Mayberry v. Charlotte City Coach Lines, Inc.

Annotate this Case

131 S.E.2d 671 (1963)

260 N.C. 126

Floyd L. MAYBERRY, Trustee of John Franklin Mayberry, Incompetent, Plaintiff, v. CHARLOTTE CITY COACH LINES, INC., a corporation, Wayne Heath Thomas and Preston Douglas Grier, Jr., Defendants.

No. 258.

Supreme Court of North Carolina.

July 19, 1963.

*674 Bradley, Gebhardt, DeLaney & Millette by Ernest S. DeLaney, Jr., Charlotte, for plaintiff appellant.

Lassiter, Moore & Van Allen, by James O. Moore and John T. Allred, Charlotte, for defendant appellees.


The actionable negligence of the defendant Grier is established by his own testimony with absolute finality. As to the defendant Thomas, the question was whether his failure to observe Grier's approach constituted negligence which was a proximate cause of the collision producing plaintiff's injuries. The answer depends upon whether, in the exercise of a proper lookout as he entered the intersection, what he could or should have seen would have *675 been sufficient to put him on notice, in time to have avoided the accident, that Grier did not mean to stop in obedience to the flashing red light. Stathopoulos v. Shook, 251 N.C. 33, 110 S.E.2d 452. The Court fully charged the jury that Thomas was under the duty to keep a lookout commensurate with the dangers created by the weather and the obstructed view to his left, and that he was not relieved of this duty by the presence of a flashing red light on Fourth Street. He further instructed the jury:

"If the defendant Thomas saw or in the exercise of due care in keeping a proper lookout should have seen the defendant Grier's vehicle travelling on Fourth Street and approaching the intersection at such a rate of speed or under such other circumstances that the defendant Thomas, in the exercise of ordinary care, knew or should have known that the defendant Grier could not, or would not stop, for the blinking red light, then the defendant Thomas was required to reduce his speed, stop if necessary, and use all precautions reasonably at his command to avoid collision."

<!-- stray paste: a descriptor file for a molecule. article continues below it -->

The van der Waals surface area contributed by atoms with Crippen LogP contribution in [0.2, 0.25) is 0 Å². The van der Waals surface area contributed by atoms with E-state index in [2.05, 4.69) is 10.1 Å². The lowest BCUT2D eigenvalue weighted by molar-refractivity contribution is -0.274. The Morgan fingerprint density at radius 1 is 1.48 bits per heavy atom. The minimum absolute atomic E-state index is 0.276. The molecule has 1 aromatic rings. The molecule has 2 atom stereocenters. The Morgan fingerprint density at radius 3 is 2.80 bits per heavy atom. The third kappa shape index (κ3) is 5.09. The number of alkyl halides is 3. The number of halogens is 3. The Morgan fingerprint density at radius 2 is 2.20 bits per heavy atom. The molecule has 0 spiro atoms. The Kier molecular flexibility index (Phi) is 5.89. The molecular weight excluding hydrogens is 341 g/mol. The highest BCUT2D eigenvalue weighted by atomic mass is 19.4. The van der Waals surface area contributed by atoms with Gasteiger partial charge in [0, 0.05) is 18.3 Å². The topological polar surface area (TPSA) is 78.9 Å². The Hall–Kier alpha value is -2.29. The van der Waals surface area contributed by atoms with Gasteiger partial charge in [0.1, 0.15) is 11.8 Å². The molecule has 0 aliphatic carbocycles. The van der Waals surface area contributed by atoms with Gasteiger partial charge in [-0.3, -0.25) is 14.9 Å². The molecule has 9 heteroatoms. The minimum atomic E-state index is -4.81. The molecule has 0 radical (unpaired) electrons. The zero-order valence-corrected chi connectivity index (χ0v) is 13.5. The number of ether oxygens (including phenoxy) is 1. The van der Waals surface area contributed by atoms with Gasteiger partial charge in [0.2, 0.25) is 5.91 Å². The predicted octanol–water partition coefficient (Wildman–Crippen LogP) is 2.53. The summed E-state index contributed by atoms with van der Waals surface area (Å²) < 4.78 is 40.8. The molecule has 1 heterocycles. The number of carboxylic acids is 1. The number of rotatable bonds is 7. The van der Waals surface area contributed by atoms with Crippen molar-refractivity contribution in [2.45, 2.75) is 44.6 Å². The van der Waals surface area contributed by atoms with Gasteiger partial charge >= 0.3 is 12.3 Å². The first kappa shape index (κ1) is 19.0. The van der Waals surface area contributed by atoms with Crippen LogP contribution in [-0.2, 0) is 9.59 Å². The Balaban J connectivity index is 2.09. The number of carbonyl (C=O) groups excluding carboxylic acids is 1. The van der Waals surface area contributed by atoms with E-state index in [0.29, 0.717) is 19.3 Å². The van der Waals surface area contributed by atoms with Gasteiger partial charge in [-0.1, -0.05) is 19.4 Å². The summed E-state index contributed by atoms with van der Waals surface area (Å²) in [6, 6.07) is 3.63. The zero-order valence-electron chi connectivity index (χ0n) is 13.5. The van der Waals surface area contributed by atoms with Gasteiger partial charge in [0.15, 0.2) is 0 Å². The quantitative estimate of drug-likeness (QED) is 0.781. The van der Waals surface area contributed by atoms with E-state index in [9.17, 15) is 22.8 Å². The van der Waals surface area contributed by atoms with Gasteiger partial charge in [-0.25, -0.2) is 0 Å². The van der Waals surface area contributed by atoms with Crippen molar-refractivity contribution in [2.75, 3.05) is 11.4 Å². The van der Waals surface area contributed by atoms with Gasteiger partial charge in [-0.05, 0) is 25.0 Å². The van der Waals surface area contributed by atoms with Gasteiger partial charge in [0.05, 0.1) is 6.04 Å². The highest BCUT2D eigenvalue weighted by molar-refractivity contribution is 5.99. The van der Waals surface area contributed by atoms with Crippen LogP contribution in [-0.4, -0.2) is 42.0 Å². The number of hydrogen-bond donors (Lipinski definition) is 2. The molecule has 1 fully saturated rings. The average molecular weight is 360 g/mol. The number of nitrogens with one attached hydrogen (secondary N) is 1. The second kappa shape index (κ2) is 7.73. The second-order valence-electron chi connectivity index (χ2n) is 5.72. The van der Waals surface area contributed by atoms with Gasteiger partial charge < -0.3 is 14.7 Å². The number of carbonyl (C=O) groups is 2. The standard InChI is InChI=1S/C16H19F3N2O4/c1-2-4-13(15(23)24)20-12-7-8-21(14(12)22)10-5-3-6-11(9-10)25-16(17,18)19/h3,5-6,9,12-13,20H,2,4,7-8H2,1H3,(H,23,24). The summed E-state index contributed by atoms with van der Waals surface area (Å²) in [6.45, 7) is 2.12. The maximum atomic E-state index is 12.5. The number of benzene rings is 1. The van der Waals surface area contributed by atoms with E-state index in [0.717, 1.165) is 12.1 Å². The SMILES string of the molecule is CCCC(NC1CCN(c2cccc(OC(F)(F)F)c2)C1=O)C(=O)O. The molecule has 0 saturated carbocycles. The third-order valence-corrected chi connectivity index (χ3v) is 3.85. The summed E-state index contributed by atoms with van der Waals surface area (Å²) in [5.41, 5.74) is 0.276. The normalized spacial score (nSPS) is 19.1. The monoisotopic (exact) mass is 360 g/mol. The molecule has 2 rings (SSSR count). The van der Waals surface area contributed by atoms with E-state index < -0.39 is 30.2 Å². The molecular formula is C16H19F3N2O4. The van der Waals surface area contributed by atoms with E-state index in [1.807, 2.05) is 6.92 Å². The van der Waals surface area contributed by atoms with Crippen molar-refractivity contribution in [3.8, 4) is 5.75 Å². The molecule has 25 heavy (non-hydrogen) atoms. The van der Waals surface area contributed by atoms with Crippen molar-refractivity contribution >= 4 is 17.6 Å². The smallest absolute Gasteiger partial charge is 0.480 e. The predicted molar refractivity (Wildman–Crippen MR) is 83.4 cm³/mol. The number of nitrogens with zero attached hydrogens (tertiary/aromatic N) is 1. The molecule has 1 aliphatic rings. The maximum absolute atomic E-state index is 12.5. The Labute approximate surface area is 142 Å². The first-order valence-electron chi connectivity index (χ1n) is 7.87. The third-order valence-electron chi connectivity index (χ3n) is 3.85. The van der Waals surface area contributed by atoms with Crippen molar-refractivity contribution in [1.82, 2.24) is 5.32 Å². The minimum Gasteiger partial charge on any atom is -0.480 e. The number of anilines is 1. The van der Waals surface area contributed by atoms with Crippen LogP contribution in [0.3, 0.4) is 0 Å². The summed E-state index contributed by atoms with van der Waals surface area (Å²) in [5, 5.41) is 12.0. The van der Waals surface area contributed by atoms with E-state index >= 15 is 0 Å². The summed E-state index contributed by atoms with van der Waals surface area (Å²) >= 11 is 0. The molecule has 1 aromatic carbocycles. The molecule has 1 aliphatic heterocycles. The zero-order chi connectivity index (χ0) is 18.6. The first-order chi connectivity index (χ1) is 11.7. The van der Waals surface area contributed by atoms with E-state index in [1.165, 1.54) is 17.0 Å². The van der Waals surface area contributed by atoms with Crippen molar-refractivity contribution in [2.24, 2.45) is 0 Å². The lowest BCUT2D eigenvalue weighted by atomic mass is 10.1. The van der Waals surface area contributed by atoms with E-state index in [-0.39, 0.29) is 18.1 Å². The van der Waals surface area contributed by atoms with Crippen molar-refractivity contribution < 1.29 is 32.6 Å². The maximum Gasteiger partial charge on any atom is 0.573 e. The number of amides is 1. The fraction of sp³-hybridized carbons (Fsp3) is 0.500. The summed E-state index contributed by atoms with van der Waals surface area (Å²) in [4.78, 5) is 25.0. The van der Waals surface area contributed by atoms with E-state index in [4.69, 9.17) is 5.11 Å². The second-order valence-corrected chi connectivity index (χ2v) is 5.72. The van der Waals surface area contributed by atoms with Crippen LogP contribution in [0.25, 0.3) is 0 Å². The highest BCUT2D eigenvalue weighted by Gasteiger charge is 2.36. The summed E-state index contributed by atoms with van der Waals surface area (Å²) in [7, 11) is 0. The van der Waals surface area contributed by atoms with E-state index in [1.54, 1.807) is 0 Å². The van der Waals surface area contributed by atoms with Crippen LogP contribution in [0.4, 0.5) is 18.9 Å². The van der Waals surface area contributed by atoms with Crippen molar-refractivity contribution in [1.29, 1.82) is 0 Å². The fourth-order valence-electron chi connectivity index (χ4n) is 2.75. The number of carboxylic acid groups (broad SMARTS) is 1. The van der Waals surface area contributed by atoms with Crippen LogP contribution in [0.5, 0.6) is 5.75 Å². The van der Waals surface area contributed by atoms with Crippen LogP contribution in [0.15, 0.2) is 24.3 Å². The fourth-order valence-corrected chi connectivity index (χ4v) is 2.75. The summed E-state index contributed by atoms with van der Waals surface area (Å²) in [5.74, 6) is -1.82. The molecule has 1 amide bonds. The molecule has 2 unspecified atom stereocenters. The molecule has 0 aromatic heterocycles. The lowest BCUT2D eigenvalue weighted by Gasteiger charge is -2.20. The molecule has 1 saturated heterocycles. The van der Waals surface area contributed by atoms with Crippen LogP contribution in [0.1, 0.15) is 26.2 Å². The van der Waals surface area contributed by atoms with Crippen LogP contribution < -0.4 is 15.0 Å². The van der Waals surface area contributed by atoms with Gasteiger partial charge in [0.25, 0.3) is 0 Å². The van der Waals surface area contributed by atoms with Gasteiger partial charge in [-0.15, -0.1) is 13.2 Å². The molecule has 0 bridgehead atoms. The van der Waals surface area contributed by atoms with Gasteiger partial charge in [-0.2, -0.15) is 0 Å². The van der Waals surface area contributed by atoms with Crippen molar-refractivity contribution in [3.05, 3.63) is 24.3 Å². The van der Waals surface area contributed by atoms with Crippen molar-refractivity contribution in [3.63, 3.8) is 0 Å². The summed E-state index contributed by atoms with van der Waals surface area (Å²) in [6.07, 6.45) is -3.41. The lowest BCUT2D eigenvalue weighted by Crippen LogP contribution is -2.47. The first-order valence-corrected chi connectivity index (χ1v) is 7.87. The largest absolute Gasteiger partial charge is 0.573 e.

Considered contextually, we are of the opinion that the entire charge fairly presented the case to the jury and that the jurors must have understood the issue of fact and the law which applied to it. After hearing all the evidence, the jury reached the conclusion that no negligence on the part of the Bus Company's driver contributed to this accident and its tragic consequences. The burden is on the appellant not only to show error but to show that if the error had not occurred there is a reasonable probability that the result of the trial would have been favorable to him. Stathopoulos v. Shook, supra. The jury having reached the decision it did on the evidence in this case, we find nothing in the record to suggest that the result would be different on another trial.

No error.